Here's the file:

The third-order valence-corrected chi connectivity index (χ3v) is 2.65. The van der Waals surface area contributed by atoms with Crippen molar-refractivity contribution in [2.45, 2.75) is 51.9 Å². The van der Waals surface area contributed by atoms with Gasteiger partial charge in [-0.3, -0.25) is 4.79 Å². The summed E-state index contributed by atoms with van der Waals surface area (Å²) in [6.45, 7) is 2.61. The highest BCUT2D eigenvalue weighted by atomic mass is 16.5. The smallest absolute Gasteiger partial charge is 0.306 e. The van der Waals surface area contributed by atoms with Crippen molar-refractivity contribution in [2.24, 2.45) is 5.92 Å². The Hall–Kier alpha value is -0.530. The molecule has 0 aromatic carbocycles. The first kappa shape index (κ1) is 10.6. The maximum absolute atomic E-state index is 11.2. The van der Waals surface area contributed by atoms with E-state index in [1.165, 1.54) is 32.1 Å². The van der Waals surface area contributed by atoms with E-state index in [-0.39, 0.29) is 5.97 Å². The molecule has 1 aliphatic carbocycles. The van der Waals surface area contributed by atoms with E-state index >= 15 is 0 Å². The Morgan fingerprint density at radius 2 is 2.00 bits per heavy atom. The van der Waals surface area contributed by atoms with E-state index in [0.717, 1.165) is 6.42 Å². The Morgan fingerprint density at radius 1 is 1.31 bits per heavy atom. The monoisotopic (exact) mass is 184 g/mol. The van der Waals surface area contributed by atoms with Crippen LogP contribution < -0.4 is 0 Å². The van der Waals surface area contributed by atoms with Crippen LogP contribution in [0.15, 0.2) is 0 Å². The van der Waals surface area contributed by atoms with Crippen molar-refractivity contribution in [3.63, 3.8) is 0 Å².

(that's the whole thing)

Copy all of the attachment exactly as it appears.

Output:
The third-order valence-corrected chi connectivity index (χ3v) is 2.65. The van der Waals surface area contributed by atoms with Crippen molar-refractivity contribution in [2.45, 2.75) is 51.9 Å². The van der Waals surface area contributed by atoms with Gasteiger partial charge in [-0.3, -0.25) is 4.79 Å². The summed E-state index contributed by atoms with van der Waals surface area (Å²) in [6.45, 7) is 2.61. The highest BCUT2D eigenvalue weighted by atomic mass is 16.5. The smallest absolute Gasteiger partial charge is 0.306 e. The van der Waals surface area contributed by atoms with Crippen molar-refractivity contribution in [2.24, 2.45) is 5.92 Å². The Hall–Kier alpha value is -0.530. The molecule has 0 aromatic carbocycles. The first kappa shape index (κ1) is 10.6. The maximum absolute atomic E-state index is 11.2. The van der Waals surface area contributed by atoms with E-state index in [1.165, 1.54) is 32.1 Å². The van der Waals surface area contributed by atoms with E-state index in [-0.39, 0.29) is 5.97 Å². The molecule has 1 aliphatic carbocycles. The van der Waals surface area contributed by atoms with E-state index >= 15 is 0 Å². The Morgan fingerprint density at radius 2 is 2.00 bits per heavy atom. The van der Waals surface area contributed by atoms with E-state index in [0.717, 1.165) is 6.42 Å². The Morgan fingerprint density at radius 1 is 1.31 bits per heavy atom. The monoisotopic (exact) mass is 184 g/mol. The van der Waals surface area contributed by atoms with Crippen LogP contribution < -0.4 is 0 Å². The van der Waals surface area contributed by atoms with Crippen LogP contribution in [0.15, 0.2) is 0 Å². The van der Waals surface area contributed by atoms with Crippen molar-refractivity contribution in [3.63, 3.8) is 0 Å².